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  • 1 year later...

Good article, and shows how things keep evolving.  I was teaching B+E about 12 years ago, before another career change.  Things have moved on again, thanks to the EU, and some restriction relaxed.

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  • 1 month later...

I’ve treated the much hyped ‘85% rule’ with the contempt it deserves since I started caravaning.

 

 

On 09/02/2020 at 20:42, Stevan said:

That is the ten million dollar question! Very hard to define, other than one that simply feels stable when towing!

From my limited experience, the biggest factors are the length of the rear overhang and the firmness of the suspension, very subjective I know, and there are so many cars that I have not tried.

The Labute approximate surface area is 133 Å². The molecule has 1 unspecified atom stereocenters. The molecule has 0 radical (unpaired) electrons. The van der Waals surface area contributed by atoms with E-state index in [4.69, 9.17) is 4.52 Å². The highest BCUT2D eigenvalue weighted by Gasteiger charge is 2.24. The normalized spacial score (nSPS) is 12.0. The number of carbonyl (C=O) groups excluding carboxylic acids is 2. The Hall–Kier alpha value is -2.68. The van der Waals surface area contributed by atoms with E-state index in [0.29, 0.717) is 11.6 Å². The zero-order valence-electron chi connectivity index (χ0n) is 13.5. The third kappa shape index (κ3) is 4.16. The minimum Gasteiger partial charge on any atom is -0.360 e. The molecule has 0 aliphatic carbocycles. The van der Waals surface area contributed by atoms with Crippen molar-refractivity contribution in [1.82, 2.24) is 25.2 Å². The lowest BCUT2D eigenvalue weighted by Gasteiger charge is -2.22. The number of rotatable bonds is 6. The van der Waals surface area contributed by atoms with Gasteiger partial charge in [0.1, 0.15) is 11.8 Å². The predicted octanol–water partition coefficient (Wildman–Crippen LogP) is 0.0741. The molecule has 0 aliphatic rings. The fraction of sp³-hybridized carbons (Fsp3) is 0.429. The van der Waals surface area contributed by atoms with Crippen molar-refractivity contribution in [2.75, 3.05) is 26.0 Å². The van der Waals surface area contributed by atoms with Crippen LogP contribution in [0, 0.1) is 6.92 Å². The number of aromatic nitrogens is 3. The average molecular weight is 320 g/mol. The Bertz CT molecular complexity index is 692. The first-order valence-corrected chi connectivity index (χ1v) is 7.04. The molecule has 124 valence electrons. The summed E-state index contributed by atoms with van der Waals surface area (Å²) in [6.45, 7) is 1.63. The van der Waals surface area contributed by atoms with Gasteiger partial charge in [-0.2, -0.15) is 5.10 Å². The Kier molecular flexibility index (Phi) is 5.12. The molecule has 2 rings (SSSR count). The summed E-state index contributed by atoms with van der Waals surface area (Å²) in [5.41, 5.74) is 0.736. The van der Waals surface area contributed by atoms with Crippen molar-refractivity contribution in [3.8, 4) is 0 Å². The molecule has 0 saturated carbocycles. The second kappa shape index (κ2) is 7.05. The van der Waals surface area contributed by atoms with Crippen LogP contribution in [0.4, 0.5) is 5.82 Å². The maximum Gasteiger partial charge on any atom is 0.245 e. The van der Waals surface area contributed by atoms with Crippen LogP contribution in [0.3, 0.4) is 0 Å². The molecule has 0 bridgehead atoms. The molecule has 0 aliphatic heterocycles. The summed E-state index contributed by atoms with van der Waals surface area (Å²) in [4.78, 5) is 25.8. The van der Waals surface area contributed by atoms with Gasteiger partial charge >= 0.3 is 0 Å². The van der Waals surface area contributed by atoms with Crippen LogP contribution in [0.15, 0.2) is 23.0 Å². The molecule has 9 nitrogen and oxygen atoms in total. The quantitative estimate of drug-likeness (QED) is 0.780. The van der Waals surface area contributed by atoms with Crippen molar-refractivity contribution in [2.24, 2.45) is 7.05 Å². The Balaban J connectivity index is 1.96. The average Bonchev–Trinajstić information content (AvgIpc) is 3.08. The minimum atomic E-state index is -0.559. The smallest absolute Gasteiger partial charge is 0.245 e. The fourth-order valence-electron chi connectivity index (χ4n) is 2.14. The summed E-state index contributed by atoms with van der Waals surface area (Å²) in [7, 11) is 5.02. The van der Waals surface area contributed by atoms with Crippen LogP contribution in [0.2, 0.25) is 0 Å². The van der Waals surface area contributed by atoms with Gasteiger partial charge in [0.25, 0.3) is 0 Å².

yes, a long wheelbase and short rear overhang - and a long A frame length. 
I’m always baffled by the tiny vestigial A frames so popular on British makes.

Edited by Whomer
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43 minutes ago, Whomer said:

I’ve treated the much hyped ‘85% rule’ with the contempt it deserves 

And you know as well as our members that it isn't a rule but guidance. Guidance for those new to caravanning.

You don't need this guidance but it would appear many new caravanners could do well to read and try to take it in. 

Graham

Unless otherwise stated all posts are my personal opinion 

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I have a prestige Dacia duster 2019. The  150  4 x 2 petrol. Version 

the towing weight is I believe braked 1400 kg or 1500 depending on what site you look at

so long as the caravan is less I must assume I am legal

 

 

 

Or am I ..?

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1 hour ago, WispMan said:

And you know as well as our members that it isn't a rule but guidance. Guidance for those new to caravanning.

You don't need this guidance but it would appear many new caravanners could do well to read and try to take it in.